Here at AeroGeeks headquarters we do our best to answer every comment or question that comes our way. And while most are about the specific products we are testing, one of the biggest questions we get most often is why we tend to be so positive about the products we write about. Or as best said by one reader “is there anything you guys review that you don’t like?” And the honest answer is yes – we just don’t write about it. And for good reason. Here’s why…
If we don’t like a product enough to actually use it ourselves, we just send it back. Going through the complete review process is a very time-intensive affair. It’s not just the testing, but also the photography, background research, writing (including the actual article as well as any mentions in the “current reviews” section of WiR), and finally proofreading (and error checking). With that in mind, we only share the products we would actually recommend and use ourselves. As we say in our About Us section on our site: “All of the products you’ll see reviewed on our site are items that we want to use ourselves, so we work hard to provide as much detail as possible from our experiences with each product.” So yes, we do experience plenty of products we don’t like. And when that happens, we don’t think they’re good enough for you to spend your time reading about or considering, either.
For those just visiting AeroGeeks.com for the first time, one of our favorite ways to showcase our readers is our Readers’ Rides album on Facebook. You can check out our entire collection at http://on.fb.me/12jEqE3. If you would like to have your bike featured in our album, just tweet us at @AeroGeeks, Facebook message us, get us on Instagram, or email us at info@AeroGeeks.com. Don’t forget to also follow #agreadersrides on Instagram as well!
The Cervelo T5GB
Great Britain is hoping that a new track bike from Cervélo (in collaboration with British Cycling) will bring them Gold in Rio in just a few months. The Cervélo T5GB – developed over the course of hundreds of hours of wind-tunnel analysis, stress testing and computer simulation – will be the most aerodynamic model the Great Britain Cycling Team has ever ridden, and despite being extremely light, is built to withstand the power and force produced by some of the world’s best track riders.
The T5GB has been developed using expertise from Formula 1, with work on the bike’s development taking place at sites in Oxford, Leicestershire, Nottingham and California, as well as British Cycling’s Manchester base, the National Cycling Centre. Its development has also been supported by the Research and Innovation (R&I) team at the English Institute of Sport (EIS) which aims to ensure British athletes are among the best equipped in the world.
“The challenge of developing the T5GB was significant,” said Cervélo engineering director Sean McDermott. “British Cycling’s track team is at the top of its sport, and its innovative approach has certainly contributed to that success.”
Quarq Race Intelligence – Update
At Interbike last year we had our first chance to see the Quarq Qollector that was used to track the pros at the Ironman World Championships. Since then Quarq has been hard at work on updates. The leaderboard and map have been refined. They still include time gaps, ETAs, distance, pace and ANT+ sensor biometrics, but Quarq has added three new features. You can favorite athletes to follow, identify your own location on the map (to make it even easier to cheer someone on or take photos), and you can automatically center the map on a selected athlete.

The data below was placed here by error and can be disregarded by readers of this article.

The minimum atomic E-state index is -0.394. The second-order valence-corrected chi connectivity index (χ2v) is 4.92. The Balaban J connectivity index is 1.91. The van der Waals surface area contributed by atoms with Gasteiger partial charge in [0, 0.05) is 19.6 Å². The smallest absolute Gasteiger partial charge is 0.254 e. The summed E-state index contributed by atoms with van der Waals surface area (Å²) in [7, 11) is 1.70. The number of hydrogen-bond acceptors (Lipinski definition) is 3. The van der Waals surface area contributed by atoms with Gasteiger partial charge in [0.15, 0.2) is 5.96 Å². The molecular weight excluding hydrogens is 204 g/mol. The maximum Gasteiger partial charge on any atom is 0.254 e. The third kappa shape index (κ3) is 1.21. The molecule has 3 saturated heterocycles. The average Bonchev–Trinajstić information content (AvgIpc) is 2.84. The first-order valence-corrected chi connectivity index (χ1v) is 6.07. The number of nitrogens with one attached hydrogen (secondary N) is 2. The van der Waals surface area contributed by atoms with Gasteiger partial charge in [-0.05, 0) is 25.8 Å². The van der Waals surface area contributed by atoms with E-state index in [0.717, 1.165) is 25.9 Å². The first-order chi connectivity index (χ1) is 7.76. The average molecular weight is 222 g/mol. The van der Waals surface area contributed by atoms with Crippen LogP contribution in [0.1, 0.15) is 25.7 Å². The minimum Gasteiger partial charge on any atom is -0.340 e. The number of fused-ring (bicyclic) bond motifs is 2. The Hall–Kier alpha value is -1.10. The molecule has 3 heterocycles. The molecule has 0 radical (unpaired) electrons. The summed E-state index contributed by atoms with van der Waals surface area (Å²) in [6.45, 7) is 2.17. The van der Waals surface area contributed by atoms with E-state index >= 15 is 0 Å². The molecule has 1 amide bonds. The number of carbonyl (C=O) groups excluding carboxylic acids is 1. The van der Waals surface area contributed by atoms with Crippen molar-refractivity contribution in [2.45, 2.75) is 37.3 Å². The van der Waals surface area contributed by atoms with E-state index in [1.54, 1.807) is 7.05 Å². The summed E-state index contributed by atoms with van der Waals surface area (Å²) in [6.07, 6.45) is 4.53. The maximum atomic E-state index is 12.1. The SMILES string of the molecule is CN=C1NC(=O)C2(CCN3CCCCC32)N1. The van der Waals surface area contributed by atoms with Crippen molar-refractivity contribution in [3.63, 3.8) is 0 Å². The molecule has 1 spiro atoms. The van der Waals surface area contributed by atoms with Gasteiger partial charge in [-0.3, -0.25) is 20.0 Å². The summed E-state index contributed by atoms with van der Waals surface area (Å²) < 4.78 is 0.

In 2016, REV3 Triathlon are using Quarq Race Intelligence to deliver live GPS tracking for their professional fields and renting Qollectors to age-group racers. You can watch every race live at www.quarqrace.com.
KÜAT NV 2.0
We have been fans of the KÜAT NV ever since we first tested it. It holds our bikes securely and with the trail dock allows us to make quick fixes and repairs in the parking lot outside of T1. But the NV has been around for a while, and it’s time for an update. Meet the NV 2.0.
With an eye to quickly widening tire sizes, the NV 2.0 now accommodates tire sizes up to 4.5 inches, while the redesigned wheel trays also allow for quick angle adjustments that enable users to stagger handlebar height to ensure that there’s no interference between bikes when mounted together on the rack.
A move to new co-molded wheel straps, which now feature a softer material on the inside of the strap, ensures that expensive carbon wheels are no longer at risk of being scratched or marred by an over-tightened or loose strap.
The NV’s novel Trail Dock, a mobile repair stand that integrates into the rack has also received major updates, making it even more versatile. An aftermarket base is also available, and turns the Trail Dock into a fully capable standalone repair stand.
Available now through authorized Küat dealers, as well as direct from Küat, the NV 2.0 retails for $629.
Catlike Rapid TRI
After spending last week in the Chrono WT we went back to the Rapid. You immediately notice how much more air is flowing over your head in the Rapid – both over the top and around your face and ears.
The FeedZone Cookbook
Fueling is a huge part about being a successful triathlete, and so far the FeedZone cookbook hasn’t let us down. This coming week we have two entrees on the menu for AG taste testing.
SRAM Red eTap
Fortunately for us it seems that every time we have a complaint with eTap, SRAM has a fix in the works. The blipgrips are a tad on the large side. But the new Clics from SRAM should solve that as soon as we can get our hands on a set.
We had our first ride with the new Versa and its telescoping, multi-position Garmin mount. The mount works exactly as advertised – you can position it exactly where you want it in front of the bottle. The only issue we noticed so far is that we really had to torque down the bolt used on the swivel to prevent it from moving with every bump.